With Brexit upon us, is it time for administrative and support staff to look further afield than the UK for their next role? David Morel, chief executive officer of Tiger Recruitment, tells HR Magazine why there needs to be a change in mindset towards support staff, along with an emphasis on educating people about the career opportunities available within the industry.
There is plenty of debate about what might happen when the UK leaves the European Union. While some of the issues, at this point in time at least, are speculative, there’s no denying the overall impact the decision has had on business operations. As the separation looms, a rising number of companies are looking to either open or relocate offices to mainland Europe. From private equity firms to investment banks, these businesses desperately require multi-lingual employees in a range of support functions. The problem is finding them. Nowhere is this more obvious than in Germany.
For Tiger recruitment, this creates an almost daily challenge. In the short term, we’re focusing on seeking out German and English speaking support staff who are willing to relocate, usually back to Germany from the UK. We’re also seeing employers compromise on ‘must-haves’ and ‘nice-to-haves’, opting to hire candidates that may not have all the required skills or industry experience, but can thrive through training.
Whatever the final Brexit outcome, a longer-term solution is required to combat this shortage. In Germany, my feeling is that the administrative or support role has not evolved as quickly when compared to other countries. For example, in the UK it’s a valued career choice with a clear progression. A senior EA these days will perform a role, not unlike that of a business consultant, representing their executive in meetings and getting involved in strategic decisions that impact the future direction of the company.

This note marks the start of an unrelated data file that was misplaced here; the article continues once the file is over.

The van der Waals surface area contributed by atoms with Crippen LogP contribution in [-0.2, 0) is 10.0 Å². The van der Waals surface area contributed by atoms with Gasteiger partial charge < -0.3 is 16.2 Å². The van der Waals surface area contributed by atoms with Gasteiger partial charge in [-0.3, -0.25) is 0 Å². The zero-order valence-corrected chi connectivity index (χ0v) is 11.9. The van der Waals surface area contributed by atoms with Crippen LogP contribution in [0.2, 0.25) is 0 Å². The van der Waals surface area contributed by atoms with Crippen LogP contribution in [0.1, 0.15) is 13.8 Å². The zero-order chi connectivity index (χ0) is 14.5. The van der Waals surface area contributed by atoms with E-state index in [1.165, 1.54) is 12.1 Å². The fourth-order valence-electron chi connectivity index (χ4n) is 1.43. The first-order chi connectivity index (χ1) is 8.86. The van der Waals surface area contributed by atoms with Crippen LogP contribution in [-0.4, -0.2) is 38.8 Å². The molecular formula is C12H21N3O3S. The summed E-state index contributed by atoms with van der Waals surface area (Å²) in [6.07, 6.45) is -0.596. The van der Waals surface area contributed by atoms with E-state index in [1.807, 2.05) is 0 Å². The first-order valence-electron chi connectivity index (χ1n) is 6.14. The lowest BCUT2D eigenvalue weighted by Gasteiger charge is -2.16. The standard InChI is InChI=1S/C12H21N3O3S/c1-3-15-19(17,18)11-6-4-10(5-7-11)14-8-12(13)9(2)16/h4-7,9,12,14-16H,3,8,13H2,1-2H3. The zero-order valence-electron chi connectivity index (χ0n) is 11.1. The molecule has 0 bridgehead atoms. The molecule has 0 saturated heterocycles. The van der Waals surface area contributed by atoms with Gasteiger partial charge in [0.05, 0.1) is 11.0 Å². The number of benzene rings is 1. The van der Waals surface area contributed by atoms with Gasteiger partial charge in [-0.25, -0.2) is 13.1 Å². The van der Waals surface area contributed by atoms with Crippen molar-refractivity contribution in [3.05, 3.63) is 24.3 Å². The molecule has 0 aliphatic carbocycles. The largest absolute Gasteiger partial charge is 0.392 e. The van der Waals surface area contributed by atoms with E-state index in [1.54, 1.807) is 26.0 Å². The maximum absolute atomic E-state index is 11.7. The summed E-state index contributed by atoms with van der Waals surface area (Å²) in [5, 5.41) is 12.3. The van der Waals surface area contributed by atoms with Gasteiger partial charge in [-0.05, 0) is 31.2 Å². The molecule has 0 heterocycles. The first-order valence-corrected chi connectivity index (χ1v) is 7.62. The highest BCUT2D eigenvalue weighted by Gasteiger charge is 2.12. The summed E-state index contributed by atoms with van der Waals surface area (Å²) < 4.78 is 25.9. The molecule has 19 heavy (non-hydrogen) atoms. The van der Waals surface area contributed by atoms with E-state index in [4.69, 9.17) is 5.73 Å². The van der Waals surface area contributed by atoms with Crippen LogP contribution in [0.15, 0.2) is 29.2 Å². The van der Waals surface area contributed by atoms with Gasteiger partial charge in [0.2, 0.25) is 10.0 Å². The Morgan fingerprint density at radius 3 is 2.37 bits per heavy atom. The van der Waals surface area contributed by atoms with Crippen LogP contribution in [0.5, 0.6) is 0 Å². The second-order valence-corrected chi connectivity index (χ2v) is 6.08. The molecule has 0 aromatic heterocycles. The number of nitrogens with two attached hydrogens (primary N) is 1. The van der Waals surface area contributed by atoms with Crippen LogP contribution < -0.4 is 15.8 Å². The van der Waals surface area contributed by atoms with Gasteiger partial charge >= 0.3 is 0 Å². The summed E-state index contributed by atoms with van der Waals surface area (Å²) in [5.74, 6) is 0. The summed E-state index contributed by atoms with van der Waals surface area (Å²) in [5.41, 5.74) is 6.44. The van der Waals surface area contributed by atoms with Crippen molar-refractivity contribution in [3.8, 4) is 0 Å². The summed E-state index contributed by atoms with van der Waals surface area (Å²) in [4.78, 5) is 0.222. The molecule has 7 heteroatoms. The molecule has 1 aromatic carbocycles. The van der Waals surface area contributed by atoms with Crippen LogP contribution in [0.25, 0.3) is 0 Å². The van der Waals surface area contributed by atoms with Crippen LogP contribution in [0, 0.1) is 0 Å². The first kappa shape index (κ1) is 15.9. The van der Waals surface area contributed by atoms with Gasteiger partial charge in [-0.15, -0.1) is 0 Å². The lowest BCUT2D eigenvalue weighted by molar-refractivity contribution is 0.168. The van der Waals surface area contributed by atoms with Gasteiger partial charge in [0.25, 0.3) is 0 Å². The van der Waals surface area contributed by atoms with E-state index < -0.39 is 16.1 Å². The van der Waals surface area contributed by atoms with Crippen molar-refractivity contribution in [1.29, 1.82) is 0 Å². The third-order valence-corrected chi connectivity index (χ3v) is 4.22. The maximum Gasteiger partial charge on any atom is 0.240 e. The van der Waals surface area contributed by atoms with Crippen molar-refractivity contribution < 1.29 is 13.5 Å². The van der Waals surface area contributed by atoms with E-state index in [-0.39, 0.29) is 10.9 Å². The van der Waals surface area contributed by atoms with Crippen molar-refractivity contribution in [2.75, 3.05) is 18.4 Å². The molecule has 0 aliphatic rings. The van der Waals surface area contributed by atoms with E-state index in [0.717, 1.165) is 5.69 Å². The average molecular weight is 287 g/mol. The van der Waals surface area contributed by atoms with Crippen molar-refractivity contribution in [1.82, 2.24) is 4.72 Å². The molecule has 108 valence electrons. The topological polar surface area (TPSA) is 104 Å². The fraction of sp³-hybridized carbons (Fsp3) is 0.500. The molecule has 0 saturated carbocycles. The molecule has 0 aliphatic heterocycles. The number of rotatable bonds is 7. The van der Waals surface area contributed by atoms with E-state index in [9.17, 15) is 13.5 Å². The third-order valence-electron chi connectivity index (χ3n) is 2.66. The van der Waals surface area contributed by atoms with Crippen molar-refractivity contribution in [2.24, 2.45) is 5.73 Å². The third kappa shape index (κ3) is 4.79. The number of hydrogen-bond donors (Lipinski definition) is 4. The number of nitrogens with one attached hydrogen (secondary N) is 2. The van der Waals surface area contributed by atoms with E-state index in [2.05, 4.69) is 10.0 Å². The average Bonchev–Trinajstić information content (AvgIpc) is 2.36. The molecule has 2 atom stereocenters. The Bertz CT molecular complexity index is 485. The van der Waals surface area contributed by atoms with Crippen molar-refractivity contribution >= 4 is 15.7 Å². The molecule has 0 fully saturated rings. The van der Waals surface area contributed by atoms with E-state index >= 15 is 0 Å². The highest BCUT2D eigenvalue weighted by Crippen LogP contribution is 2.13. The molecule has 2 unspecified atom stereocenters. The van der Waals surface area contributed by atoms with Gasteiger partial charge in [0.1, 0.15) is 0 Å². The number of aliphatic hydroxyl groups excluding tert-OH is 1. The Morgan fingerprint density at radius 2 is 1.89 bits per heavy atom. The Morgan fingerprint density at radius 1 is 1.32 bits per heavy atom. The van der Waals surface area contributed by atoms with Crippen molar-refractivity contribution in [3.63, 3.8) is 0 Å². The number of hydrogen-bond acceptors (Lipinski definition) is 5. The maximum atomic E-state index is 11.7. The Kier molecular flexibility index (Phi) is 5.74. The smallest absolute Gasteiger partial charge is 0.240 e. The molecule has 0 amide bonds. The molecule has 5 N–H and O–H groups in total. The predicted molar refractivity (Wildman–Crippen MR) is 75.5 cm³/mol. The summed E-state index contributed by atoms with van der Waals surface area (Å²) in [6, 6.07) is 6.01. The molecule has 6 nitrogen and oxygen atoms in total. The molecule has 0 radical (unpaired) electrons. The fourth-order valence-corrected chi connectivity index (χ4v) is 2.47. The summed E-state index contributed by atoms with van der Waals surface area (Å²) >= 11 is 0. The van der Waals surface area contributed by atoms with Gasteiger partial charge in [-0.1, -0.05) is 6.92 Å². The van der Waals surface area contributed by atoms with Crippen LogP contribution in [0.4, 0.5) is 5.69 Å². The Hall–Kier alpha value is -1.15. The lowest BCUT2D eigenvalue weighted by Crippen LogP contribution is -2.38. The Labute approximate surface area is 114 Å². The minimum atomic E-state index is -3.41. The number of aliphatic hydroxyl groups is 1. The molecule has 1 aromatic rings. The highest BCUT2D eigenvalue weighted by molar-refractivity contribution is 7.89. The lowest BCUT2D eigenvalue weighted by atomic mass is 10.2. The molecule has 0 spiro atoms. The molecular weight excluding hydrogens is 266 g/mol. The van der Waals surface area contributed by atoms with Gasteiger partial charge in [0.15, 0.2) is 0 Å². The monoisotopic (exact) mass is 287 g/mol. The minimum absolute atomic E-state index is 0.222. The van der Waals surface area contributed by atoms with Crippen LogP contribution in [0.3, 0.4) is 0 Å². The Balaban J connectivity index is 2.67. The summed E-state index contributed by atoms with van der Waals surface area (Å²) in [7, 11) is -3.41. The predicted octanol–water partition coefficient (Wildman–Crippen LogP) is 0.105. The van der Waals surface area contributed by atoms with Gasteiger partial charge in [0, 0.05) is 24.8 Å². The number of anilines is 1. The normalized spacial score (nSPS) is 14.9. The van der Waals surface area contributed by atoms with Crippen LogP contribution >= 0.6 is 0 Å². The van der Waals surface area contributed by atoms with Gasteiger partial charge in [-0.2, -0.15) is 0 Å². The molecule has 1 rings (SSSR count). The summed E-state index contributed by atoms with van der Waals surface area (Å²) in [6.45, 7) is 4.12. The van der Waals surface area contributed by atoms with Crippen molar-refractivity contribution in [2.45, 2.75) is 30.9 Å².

In Germany, by contrast, this is rarely the case. As such, there needs to be a change in mindset towards support staff, along with an emphasis on educating young people about the career opportunities available within the industry. At the moment, most just don’t recognise or understand the wide variety and range of support roles post-university or college.
This could be corrected by raising the professional status of support roles at a higher education level. For example, there is a clear opportunity for European educational establishments to create courses that place the role of the PA on a superior plane, devising curriculums at diploma level and above that elevate the status and career opportunities available.
This is a long-term goal, of course. It doesn’t solve the immediate issues, which firms like my own will continue to do their best to address. But, unless we take steps to build a viable future for the PA role, businesses across Europe, and beyond, whatever the outcome of Brexit, will suffer as a result. We have to look to the future with confidence, and raising the professional status of the PA is one vital way in which to achieve that.